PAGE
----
Kawashima procedure

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The Kawashima procedure is used for congenital heart disease with a single effective ventricle and an interrupted inferior vena cava (IVC). It was first performed in 1978 and reported in 1984.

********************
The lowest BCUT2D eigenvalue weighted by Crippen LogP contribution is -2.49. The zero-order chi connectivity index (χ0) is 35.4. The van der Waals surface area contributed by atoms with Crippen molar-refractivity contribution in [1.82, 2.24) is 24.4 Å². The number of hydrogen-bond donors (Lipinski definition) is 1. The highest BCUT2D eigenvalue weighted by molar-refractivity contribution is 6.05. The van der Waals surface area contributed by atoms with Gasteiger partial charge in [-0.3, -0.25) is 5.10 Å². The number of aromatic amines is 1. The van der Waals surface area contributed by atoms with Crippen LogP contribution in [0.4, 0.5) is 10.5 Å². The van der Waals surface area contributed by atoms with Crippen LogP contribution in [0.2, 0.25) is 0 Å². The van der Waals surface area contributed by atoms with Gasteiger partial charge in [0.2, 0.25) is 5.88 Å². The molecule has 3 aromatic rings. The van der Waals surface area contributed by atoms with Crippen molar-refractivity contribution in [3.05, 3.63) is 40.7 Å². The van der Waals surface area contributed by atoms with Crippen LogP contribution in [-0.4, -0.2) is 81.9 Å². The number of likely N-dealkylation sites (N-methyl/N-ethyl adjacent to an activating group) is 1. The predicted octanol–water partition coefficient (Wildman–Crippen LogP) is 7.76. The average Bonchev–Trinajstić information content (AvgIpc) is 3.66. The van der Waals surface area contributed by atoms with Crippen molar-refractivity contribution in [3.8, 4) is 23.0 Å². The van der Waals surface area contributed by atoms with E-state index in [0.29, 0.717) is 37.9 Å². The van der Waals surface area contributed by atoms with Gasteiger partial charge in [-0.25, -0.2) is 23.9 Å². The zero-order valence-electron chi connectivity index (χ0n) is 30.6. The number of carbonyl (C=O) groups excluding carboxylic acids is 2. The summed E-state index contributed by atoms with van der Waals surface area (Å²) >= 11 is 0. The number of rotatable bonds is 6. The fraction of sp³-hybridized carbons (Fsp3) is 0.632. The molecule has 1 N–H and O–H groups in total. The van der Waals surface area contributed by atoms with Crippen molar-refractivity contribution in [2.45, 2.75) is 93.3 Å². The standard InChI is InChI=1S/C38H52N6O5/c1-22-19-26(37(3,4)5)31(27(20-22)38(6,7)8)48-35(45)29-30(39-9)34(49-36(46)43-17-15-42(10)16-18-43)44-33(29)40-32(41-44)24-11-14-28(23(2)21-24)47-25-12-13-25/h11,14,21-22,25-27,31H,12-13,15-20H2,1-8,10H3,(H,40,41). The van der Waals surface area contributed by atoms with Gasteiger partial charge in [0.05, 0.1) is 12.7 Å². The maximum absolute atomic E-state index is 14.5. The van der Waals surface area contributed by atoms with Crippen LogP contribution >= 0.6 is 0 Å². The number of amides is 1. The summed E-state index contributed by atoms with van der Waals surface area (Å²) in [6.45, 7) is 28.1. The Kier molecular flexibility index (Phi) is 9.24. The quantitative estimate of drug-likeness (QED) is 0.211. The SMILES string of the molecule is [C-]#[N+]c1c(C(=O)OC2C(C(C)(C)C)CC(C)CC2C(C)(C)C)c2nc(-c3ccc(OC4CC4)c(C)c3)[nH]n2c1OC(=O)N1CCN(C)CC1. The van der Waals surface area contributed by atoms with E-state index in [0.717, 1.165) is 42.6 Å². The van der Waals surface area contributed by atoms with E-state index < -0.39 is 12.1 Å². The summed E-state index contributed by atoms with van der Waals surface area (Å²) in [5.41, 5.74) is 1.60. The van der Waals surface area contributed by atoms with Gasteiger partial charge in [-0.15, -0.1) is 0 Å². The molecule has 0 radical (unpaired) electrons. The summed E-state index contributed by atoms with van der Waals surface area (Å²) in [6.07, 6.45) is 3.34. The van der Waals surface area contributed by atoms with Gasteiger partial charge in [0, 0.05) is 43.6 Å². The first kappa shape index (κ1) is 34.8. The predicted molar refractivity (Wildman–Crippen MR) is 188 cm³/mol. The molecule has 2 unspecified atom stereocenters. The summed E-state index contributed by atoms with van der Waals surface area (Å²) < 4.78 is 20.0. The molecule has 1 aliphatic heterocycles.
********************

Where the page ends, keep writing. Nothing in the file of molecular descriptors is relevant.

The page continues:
Technically it is very similar to the Bidirectional Glenn procedure used to direct half the body's venous blood flow into the lungs. However, in patients with interrupted IVC, most of the blood from the lower body actually joins the blood from the upper body before returning to the heart via the superior vena cava (SVC). Therefore, the redirection of SVC blood to the lungs (as in the Glenn) results in much more than half the venous blood flow being diverted.After Kawashima, the only de-oxygenated blood returning to the heart is from the abdominal organs (via the hepatic veins)). As a result, there is much less hypoxia than after Glenn, and the heart is pumping less additional blood than after Glenn. However, the hypoxia can worsen over time (because of the development of microscopic AVMs in the lungs that allow blood to pass through without being oxygenated), and therefore these children still may need a complete Fontan procedure in the end.

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